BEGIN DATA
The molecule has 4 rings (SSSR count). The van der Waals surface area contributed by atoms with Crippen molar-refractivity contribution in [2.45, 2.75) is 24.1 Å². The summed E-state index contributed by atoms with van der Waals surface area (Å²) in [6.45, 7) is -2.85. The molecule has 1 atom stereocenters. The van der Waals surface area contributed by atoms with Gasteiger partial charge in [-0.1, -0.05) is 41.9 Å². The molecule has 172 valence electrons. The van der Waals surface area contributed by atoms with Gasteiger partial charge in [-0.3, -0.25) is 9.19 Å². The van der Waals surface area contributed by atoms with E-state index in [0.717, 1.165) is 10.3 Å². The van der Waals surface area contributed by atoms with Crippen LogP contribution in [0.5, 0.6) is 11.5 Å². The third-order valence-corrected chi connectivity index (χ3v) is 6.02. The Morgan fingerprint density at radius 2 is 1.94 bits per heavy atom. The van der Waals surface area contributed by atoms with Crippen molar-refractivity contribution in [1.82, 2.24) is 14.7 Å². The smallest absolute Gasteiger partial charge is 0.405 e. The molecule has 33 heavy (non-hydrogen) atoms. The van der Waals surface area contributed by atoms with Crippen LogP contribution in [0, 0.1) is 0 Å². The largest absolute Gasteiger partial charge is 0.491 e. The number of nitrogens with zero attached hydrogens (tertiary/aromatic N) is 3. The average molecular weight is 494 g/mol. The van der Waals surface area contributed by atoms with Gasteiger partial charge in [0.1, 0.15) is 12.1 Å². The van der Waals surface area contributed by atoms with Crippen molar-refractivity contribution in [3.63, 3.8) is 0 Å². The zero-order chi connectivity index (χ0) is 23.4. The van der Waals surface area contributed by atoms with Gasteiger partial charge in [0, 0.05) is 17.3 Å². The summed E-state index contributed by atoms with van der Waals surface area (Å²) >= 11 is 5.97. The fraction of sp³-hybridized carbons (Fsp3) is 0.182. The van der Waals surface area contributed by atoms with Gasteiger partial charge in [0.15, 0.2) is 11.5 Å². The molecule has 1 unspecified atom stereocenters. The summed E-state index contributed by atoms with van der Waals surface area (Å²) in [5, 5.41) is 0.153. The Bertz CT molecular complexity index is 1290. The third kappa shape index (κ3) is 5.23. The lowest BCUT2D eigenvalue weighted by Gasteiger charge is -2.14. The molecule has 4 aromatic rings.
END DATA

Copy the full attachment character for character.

The molecule has 4 rings (SSSR count). The van der Waals surface area contributed by atoms with Crippen molar-refractivity contribution in [2.45, 2.75) is 24.1 Å². The summed E-state index contributed by atoms with van der Waals surface area (Å²) in [6.45, 7) is -2.85. The molecule has 1 atom stereocenters. The van der Waals surface area contributed by atoms with Gasteiger partial charge in [-0.1, -0.05) is 41.9 Å². The molecule has 172 valence electrons. The van der Waals surface area contributed by atoms with Gasteiger partial charge in [-0.3, -0.25) is 9.19 Å². The van der Waals surface area contributed by atoms with E-state index in [0.717, 1.165) is 10.3 Å². The van der Waals surface area contributed by atoms with Crippen LogP contribution in [0.5, 0.6) is 11.5 Å². The third-order valence-corrected chi connectivity index (χ3v) is 6.02. The Morgan fingerprint density at radius 2 is 1.94 bits per heavy atom. The van der Waals surface area contributed by atoms with Crippen molar-refractivity contribution in [1.82, 2.24) is 14.7 Å². The smallest absolute Gasteiger partial charge is 0.405 e. The molecule has 33 heavy (non-hydrogen) atoms. The van der Waals surface area contributed by atoms with Crippen LogP contribution in [0, 0.1) is 0 Å². The largest absolute Gasteiger partial charge is 0.491 e. The number of nitrogens with zero attached hydrogens (tertiary/aromatic N) is 3. The average molecular weight is 494 g/mol. The van der Waals surface area contributed by atoms with Gasteiger partial charge in [0.1, 0.15) is 12.1 Å². The van der Waals surface area contributed by atoms with Crippen molar-refractivity contribution in [3.63, 3.8) is 0 Å². The zero-order chi connectivity index (χ0) is 23.4. The van der Waals surface area contributed by atoms with Gasteiger partial charge in [0, 0.05) is 17.3 Å². The summed E-state index contributed by atoms with van der Waals surface area (Å²) >= 11 is 5.97. The fraction of sp³-hybridized carbons (Fsp3) is 0.182. The van der Waals surface area contributed by atoms with Gasteiger partial charge in [0.15, 0.2) is 11.5 Å². The molecule has 1 unspecified atom stereocenters. The summed E-state index contributed by atoms with van der Waals surface area (Å²) in [5, 5.41) is 0.153. The Bertz CT molecular complexity index is 1290. The third kappa shape index (κ3) is 5.23. The lowest BCUT2D eigenvalue weighted by Gasteiger charge is -2.14. The molecule has 4 aromatic rings.